Adrienne is a certified dog trainer, former veterinary assistant, and author of the online dog training course "Brain Training for Dogs."
Understanding Poisoned Cues
What is a poisoned cue? Karen Pryor, in her book Reaching the Animal Mind, explains ''a poisoned cue occurs when a dog associates unpleasant things with a cue.'' Cues are most commonly verbal commands we give to our dogs; however, there are many other cues dogs respond to, such as body movements, scents, and sounds. Cues, therefore, precede behaviors and virtually tell the dog what to do next.
There are a plethora of examples of how dog owners may involuntarily poison their cues and then end up wondering why their dogs are no longer responding to them. As a dog trainer, I often hear dog owners making claims such as ''Rover used to always come when called, but lately, he is being extra stubborn or lazy,'' or ''Maggie no longer does her sits; I think she is testing me.'' However, there are many factors at play in a dog's mind that have nothing to do with her being stubborn or lazy, and at times, all it takes to solve the issue is a closer look into what really happens in a dog's mind.
The Recall: The Most Poisoned Command Out There
In my experience, one of the most poisoned cues in the dog training world is the word ''come!'' or whichever command is used to call a dog. There is a myriad of examples of how easily a come command may be ruined irreparably.
For instance, dog owners at the dog park most likely call their dogs when it is time to leave. The recall command, therefore, becomes poisoned when the dog starts to associate being called with having the leash snapped on and going home. The same goes with owners who call their dogs to only subsequently engage them in tasks they may dislike, such as nail clippings, baths, ear cleanings, and so forth.
It comes as no surprise, therefore, why Rover may no longer want to come when called when he most often gets an unpleasant surprise. He may consequently appear to be ''lazy, stubborn, or disobedient '' in the dog owner's eyes when all he is doing is trying to protect himself from undesired happenings.
Other Potentially Poisoned Commands
There are, of course, many other poisoned commands, and at times, they may also degenerate due to physical ailments.
- For instance, a dog suffering from arthritis may start becoming reluctant to lay down on command due to pain, and day after day, it may resent being asked this command.
- A dog who is repeatedly asked to sit while the owner unknowingly leans forward may become hesitant to comply simply because it feels intimidated by such posture.
- The same goes with a dog asked to sit by pushing down on its rump or a dog asked to heel may if the command is followed by a leash tug.
All these examples show how a command, which in the initial stages of learning was perceived as pleasant because it was followed by treats or praise, has now become ''unpredictable'' and ''ambiguous'' because it is followed by something unpleasant.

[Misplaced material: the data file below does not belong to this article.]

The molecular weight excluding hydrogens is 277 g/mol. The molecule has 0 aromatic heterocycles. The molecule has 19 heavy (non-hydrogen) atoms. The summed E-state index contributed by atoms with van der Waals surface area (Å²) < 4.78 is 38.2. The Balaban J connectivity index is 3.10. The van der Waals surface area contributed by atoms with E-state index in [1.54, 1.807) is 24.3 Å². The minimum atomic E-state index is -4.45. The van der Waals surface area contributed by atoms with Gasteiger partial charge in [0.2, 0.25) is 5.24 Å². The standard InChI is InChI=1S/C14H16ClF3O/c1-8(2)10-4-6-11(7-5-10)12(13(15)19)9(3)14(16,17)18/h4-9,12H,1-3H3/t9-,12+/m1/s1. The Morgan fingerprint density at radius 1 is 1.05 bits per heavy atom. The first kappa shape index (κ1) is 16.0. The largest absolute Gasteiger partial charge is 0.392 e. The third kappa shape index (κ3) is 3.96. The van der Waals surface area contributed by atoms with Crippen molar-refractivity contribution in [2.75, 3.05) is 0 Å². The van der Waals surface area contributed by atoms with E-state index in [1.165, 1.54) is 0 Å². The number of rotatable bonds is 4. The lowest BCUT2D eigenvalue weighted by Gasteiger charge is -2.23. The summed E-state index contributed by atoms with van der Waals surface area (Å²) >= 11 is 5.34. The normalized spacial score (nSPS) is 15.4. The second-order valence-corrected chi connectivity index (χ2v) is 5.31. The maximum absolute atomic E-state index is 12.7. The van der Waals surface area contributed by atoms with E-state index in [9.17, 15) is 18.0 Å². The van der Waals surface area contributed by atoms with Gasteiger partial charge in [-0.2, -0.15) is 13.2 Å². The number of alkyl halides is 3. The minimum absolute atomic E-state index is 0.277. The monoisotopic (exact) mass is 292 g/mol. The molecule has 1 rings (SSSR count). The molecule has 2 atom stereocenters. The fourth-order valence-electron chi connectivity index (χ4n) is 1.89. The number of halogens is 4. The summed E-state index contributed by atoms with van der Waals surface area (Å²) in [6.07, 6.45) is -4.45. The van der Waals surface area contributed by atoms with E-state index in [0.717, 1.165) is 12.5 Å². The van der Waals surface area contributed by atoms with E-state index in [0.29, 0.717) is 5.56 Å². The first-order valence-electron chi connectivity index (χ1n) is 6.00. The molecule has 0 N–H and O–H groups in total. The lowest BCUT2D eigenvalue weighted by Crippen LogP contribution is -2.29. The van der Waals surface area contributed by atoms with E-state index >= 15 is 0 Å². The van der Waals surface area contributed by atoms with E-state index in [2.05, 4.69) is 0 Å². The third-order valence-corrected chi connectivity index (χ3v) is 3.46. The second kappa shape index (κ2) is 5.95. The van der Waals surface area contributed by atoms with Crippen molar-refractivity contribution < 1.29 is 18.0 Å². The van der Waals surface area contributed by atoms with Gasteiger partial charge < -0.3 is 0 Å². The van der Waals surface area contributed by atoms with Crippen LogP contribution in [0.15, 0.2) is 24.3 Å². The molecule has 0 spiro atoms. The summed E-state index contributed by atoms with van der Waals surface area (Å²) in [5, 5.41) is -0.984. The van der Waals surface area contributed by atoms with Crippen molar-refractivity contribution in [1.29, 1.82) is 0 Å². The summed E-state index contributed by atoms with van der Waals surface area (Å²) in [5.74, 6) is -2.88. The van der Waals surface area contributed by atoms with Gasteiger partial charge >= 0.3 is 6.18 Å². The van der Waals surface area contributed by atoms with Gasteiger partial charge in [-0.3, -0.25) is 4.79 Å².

Dog trainers have a keen eye when it comes to recognizing poisoned cues, and it goes far and beyond seeing hesitancy or refusal. There are several signs that an untrained eye may fail to recognize, such as subtle stress signals and displacement behaviors.
How to Recuperate a Poisoned Command
The poisoned cue can be easily solved by simply renaming it and refreshing it with a few training sessions. For instance, if a dog has learned that ''come'' often means ''time for bath time,'' you are better off teaching a whole new command that still means ''come near me'' but has a positive new twist. You may, therefore, try using ''over here!'' said in a happy tone of voice and followed by something the dog likes. This means giving a dog a treat, playing with him, praising him or giving him a nice scratch.
But what should an owner do when it is time to go home from the dog park or have to actually give the dog a bath? Calling your dog in these circumstances using ''over here!'' will likely become poisoned as well! The solution is to call your dog, praise your dog for coming and then briefly engage the dog for some time in something it likes. If at the dog park, therefore, this may mean playing some tug-of-war before snapping the leash on and then walking a lap around the park before leaving.
In the case of bath time, you would call your dog ''over here!'' in a happy tone of voice and allow him to eat a small pile of treats before you carry him to the bathtub. This helps ''break'' the association so the ''over here'' cue is no longer associated with something unpleasant. Of course, to go to the root of the problem, it would be even more helpful to find a way to make bath time fun in the first place!
As seen, not all is lost when a cue becomes poisoned. Thankfully, dogs are forgiving creatures that promptly bounce back, swiftly recovering from the damage done. Happy training!
This article is accurate and true to the best of the author’s knowledge. It is not meant to substitute for diagnosis, prognosis, treatment, prescription, or formal and individualized advice from a veterinary medical professional. Animals exhibiting signs and symptoms of distress should be seen by a veterinarian immediately.
mwerner on May 24, 2014:
Athank you for opening my eyes. perhaps now my preciuos dog will have more than a iceburgs chance in hell to not only survive but be emotionally healthy . what for me to stumble upon everything , id rather be emmbarrassed by my ignorance than cheat him out of the gift he isdd Your Comment...
qingcong from Virginia on March 23, 2013:
Good stuff. I didn't see this before I wrote my article on the delicate art of commands, but there's a lot of similar info.
Adrienne Farricelli (author) on January 15, 2013:
Thanks for stopping by Kingkos, best wishes!
kingkos on January 15, 2013:
nice hub! thanks for the tips about how to Recuperate a Poisoned Command